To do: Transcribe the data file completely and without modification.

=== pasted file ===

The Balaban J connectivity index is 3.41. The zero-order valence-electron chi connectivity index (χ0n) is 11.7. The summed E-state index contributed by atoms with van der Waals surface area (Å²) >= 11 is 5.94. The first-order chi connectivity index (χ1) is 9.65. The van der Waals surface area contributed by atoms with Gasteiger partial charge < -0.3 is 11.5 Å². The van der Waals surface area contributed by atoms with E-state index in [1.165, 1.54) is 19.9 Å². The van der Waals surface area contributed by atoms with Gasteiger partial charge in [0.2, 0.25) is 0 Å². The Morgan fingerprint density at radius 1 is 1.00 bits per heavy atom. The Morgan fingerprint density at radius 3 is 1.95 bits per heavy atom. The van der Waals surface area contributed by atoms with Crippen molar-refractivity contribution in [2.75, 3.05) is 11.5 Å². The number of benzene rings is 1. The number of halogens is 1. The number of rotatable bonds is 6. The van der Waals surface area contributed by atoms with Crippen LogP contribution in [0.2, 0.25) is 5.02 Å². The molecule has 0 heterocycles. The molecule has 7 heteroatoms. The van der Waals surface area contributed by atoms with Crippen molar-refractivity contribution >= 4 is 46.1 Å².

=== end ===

The Balaban J connectivity index is 3.41. The zero-order valence-electron chi connectivity index (χ0n) is 11.7. The summed E-state index contributed by atoms with van der Waals surface area (Å²) >= 11 is 5.94. The first-order chi connectivity index (χ1) is 9.65. The van der Waals surface area contributed by atoms with Gasteiger partial charge < -0.3 is 11.5 Å². The van der Waals surface area contributed by atoms with E-state index in [1.165, 1.54) is 19.9 Å². The van der Waals surface area contributed by atoms with Gasteiger partial charge in [0.2, 0.25) is 0 Å². The Morgan fingerprint density at radius 1 is 1.00 bits per heavy atom. The Morgan fingerprint density at radius 3 is 1.95 bits per heavy atom. The van der Waals surface area contributed by atoms with Crippen molar-refractivity contribution in [2.75, 3.05) is 11.5 Å². The number of benzene rings is 1. The number of halogens is 1. The number of rotatable bonds is 6. The van der Waals surface area contributed by atoms with Crippen LogP contribution in [0.2, 0.25) is 5.02 Å². The molecule has 0 heterocycles. The molecule has 7 heteroatoms. The van der Waals surface area contributed by atoms with Crippen molar-refractivity contribution >= 4 is 46.1 Å².